There is a lot to accept when it comes to believing in Arkin being a person that would actually go back into the torture palace that he only barely escaped from. This is something that I am sure would have been more drawn out if the film was not edited down to a lean 90 minutes, but as it stands, that is basically the major bump I had to get past, and once I did, I was happy to be back with this enduring character, who makes for a strong protagonist in this sort of film. I would say the same about Fitzpatrick, who becomes much more than just the woman in trouble, as she equally gets the time to try and find her own escape and deal with some pretty horrific situations.
Co-writer/director Marcus Dunstan, who is responsible for several Saw sequels as well as the awful Piranha 3DD, manages to return to what almost seems like his Collector side project and inject a lot of high energy in what goes on. Sure, there is a lot of disgusting stuff in this movie when dealing with what kinds of trophies the Collector collects, but the film does not focus too heavily on being out and out brutal. Really, the handle on violence is darkly humorous in a lot of situations, depending on one’s tolerance for this sort of horror film, which makes for an entertaining film in some ways. There is a solid level of tension held throughout and I have already mentioned the pace of this film, which is incredibly quick.
It would be incredibly easy for me to pick apart the film for its weak characters and ridiculous, trap-based settings and that is certainly something I have done for other films I have seen. There are, however, similar films that I have not ripped into, despite those issues, and it is for a very particular reason: I had fun watching it. I can dig into the Saw films or the Resident Evil films because it honestly feels like they try too hard and don’t have me really enjoy what I am seeing (Saw is just dim and dour, while Resident Evil just bores me). I feel less inclined to do so for films like The Collector, because, for whatever reason, I was able to have an enjoyable time watching it.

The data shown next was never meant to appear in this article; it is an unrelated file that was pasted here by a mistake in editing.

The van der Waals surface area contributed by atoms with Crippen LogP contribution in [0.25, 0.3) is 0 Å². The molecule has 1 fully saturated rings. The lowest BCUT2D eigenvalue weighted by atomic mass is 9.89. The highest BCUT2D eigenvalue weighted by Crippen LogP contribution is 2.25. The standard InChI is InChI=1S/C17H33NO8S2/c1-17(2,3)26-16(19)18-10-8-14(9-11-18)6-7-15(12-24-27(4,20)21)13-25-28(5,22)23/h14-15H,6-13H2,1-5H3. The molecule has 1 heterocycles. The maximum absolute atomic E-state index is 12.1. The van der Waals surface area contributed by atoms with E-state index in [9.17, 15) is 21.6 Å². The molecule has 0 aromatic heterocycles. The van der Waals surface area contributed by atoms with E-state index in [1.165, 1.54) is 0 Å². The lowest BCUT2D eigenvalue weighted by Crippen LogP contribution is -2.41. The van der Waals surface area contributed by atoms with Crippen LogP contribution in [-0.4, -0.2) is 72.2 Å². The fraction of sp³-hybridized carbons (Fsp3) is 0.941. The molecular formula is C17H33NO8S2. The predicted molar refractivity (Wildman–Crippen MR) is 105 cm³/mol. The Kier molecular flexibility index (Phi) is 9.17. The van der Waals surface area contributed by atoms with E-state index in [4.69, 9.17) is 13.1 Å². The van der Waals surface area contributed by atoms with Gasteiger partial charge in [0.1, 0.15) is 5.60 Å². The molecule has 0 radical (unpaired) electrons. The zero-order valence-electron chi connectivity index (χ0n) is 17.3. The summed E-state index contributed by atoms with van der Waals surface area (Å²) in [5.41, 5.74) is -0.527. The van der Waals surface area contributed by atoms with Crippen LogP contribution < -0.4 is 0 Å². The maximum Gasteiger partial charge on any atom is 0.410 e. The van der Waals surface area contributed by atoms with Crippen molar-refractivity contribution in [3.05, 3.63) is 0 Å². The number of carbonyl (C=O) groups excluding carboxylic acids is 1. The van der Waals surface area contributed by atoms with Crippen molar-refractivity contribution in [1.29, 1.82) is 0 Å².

The Collection takes a different sort of approach than its predecessor, but it still makes for a fun horror ride. There is a lot of creativity that went into building the horrible hideout of the Collector and the film moves along quick enough to keep the viewer into what the main focus is. The plotting is structured pretty straightforward and the film has some decent work from its leads. It may not win over those who already do not enjoy or tire of films like this, which are much bloodier than other horror features, but I got enough enjoyment from what The Collection was bringing to the table.
Arkin: He’s picking us off.
The Collection hits theaters on November 30th. Here are some pics from its screening at Screamfest 2012: